Judge sanctions DOJ over failure to disclose documents in census case

Demonstrators march in front of the Supreme Court, on its final day in session, on Capitol Hill on Thursday, June 27, 2019 in Washington, DC. Photo by Mike Theiler/UPI
Demonstrators march in front of the Supreme Court, on its final day in session, on Capitol Hill on Thursday, June 27, 2019 in Washington, DC. Photo by Mike Theiler/UPI | License Photo

May 22 (UPI) -- A federal judge has sanctioned the Trump administration for its failure to produce hundreds of documents during legal proceedings over a controversial though now-barred 2020 census question.

U.S. District Judge Jesse Furman of the Southern District of New York ordered the Justice Department on Thursday to cover the legal fees and other costs incurred by a group of non-governmental organizations during a legal challenge over the missing documents.


Furman said in his 23-page ruling that while the failure to produce the hundreds of documents may have been inadvertent, it was "nevertheless unacceptable for any litigant, and particularly for the Department of Justice."

"To be sure, this was not DOJ's finest hour," he wrote.

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The Department of Justice attempted to argue the reason it failed to produce at least 900 documents, or more than 10 percent of the documents they were required to produce, was due to a technical error.

The documents had been collected and loaded on to a document-review platform, the defendants said, according to court documents, but a coding error led to incomplete search results.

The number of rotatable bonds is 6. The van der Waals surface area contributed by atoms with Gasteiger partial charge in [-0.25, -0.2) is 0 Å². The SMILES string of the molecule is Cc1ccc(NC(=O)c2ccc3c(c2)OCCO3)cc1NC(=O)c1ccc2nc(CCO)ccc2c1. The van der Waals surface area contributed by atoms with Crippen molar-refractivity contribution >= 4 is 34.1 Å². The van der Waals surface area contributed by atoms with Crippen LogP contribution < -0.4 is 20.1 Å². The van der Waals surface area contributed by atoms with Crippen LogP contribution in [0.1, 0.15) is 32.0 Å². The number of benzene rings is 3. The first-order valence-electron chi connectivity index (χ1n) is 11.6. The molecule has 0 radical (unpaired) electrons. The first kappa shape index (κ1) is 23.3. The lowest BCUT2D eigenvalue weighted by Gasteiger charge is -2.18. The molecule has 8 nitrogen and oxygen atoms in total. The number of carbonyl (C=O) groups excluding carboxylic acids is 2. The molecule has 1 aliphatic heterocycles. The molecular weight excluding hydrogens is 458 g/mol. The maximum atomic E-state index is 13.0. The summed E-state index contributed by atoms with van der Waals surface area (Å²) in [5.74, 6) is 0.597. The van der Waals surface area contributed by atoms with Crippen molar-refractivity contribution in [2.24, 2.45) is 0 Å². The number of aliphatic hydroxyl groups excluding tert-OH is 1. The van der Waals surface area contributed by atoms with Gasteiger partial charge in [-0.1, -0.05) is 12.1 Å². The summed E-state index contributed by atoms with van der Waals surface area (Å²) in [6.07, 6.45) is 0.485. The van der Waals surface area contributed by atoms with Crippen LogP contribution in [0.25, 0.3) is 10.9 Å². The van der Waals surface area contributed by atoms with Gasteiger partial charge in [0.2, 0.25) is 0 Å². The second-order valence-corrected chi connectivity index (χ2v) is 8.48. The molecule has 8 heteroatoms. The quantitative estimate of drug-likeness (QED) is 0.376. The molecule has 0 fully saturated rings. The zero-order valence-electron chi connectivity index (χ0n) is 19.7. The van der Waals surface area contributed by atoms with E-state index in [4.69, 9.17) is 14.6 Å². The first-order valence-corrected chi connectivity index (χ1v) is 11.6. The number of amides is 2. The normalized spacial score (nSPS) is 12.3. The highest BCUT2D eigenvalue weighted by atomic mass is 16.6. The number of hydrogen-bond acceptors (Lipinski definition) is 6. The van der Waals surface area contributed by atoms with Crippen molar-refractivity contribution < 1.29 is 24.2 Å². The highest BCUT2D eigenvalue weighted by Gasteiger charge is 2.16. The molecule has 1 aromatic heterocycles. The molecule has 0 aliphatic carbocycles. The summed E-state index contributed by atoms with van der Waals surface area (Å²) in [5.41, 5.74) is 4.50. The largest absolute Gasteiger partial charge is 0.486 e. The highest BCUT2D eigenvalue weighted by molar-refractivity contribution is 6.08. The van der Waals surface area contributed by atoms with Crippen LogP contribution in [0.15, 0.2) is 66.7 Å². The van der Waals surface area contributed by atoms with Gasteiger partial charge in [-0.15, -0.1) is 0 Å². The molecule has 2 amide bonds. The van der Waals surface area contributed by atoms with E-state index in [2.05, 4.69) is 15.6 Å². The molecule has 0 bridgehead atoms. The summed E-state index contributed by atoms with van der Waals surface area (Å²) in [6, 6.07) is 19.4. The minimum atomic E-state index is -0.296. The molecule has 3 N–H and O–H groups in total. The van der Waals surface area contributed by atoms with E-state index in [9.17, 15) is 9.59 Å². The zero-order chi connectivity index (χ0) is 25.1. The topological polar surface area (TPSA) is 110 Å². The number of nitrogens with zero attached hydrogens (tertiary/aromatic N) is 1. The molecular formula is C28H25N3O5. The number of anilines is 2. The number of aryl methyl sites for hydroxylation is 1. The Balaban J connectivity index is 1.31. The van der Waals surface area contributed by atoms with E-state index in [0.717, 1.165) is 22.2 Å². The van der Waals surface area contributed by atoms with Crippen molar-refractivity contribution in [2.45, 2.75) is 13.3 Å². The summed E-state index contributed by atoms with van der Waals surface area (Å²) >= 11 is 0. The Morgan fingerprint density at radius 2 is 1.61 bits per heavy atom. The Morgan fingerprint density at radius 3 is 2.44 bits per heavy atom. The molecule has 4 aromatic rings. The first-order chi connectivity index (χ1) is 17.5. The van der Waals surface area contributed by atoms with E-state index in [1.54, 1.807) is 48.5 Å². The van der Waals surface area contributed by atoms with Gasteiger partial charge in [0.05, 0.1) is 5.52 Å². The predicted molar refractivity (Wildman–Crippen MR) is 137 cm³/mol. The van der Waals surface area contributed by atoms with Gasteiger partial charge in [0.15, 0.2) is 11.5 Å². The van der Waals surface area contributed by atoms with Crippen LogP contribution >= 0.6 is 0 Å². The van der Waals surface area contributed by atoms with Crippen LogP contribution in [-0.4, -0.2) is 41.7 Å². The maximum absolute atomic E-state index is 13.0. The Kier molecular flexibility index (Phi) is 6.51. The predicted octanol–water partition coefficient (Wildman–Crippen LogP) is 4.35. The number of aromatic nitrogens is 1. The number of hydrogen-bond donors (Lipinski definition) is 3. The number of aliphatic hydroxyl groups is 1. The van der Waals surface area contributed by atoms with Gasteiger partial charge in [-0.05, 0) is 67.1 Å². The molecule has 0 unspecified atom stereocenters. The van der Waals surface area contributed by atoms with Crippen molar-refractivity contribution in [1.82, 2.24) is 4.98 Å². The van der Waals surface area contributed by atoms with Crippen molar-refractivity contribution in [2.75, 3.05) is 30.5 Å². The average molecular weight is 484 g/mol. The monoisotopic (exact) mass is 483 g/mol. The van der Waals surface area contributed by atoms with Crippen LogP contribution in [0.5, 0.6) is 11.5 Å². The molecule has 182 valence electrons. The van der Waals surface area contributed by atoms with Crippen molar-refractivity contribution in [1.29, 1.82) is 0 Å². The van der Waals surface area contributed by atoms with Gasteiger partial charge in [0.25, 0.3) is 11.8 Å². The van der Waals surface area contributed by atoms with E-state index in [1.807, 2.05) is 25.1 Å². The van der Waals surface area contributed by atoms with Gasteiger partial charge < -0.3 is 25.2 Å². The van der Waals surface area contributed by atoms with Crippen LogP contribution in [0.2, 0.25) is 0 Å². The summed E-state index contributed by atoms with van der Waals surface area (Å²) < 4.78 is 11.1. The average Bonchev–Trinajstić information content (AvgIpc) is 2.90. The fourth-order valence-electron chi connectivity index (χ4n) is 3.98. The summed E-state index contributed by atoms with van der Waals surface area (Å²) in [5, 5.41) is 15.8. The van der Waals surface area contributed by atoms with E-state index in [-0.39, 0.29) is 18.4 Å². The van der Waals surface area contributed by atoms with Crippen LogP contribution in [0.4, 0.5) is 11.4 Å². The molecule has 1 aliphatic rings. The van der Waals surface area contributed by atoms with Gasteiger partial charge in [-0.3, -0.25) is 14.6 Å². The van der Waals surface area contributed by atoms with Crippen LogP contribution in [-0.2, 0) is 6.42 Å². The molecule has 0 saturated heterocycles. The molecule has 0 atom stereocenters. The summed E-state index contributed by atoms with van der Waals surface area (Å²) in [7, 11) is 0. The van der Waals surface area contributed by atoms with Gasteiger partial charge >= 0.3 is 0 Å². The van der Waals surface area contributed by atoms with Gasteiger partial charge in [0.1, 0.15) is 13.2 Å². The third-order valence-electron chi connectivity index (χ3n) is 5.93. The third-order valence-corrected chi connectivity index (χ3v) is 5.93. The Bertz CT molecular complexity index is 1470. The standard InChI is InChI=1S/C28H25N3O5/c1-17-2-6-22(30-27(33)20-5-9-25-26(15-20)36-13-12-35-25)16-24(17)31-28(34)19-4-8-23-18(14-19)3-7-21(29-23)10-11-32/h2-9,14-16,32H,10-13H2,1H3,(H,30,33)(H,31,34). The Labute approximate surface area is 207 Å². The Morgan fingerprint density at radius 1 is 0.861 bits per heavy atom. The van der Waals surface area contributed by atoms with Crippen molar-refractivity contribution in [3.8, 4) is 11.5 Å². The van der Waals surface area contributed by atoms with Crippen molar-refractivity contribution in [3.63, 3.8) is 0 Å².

"In other words, defendants' failure to produce the documents was caused by a lapse that would make a first-year litigation associate wince," he said.

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The ruling follows the American Civil Liberties Union and others seeking the court to block the inclusion of a controversial citizenship question in the 2020 census that opponents said was discriminatory and would prevent immigrants from filling out the form.

Last year, the court ruled to block the question's inclusion, a decision that was backed by the Supreme Court. However, while the case was pending, the plaintiffs obtained documents they said prove the motive behind the question's inclusion was not to uphold the Voting Rights Act as was claimed but to support gerrymandering to benefit Republicans and non-Hispanic white people.

As part of the sanctions lawsuit, the plaintiffs had requested the court for further sanctions and to force the Trump administration to hand over more documents concerning the case, which Furman ruled were not warranted.

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Furman said his ruling does not find the defendants' most troubling allegation that the Trump administration attempted to conceal evidence was wrong but that it exceeds the court's power.

"Even if plaintiffs' allegations are accurate, that would not have changed the outcome of this litigation," he wrote. "As defendants themselves acknowledge, plaintiffs prevailed at trial and in the Supreme Court."

Dale Ho, director of the ACLU's Voting Rights Project, said the judge's ruling will finally bring this litigation to an end.

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"The court has reaffirmed that the Trump administration's 'official story concealed their true reasons' for attempting to add a citizenship question to the census," he wrote in a statement.

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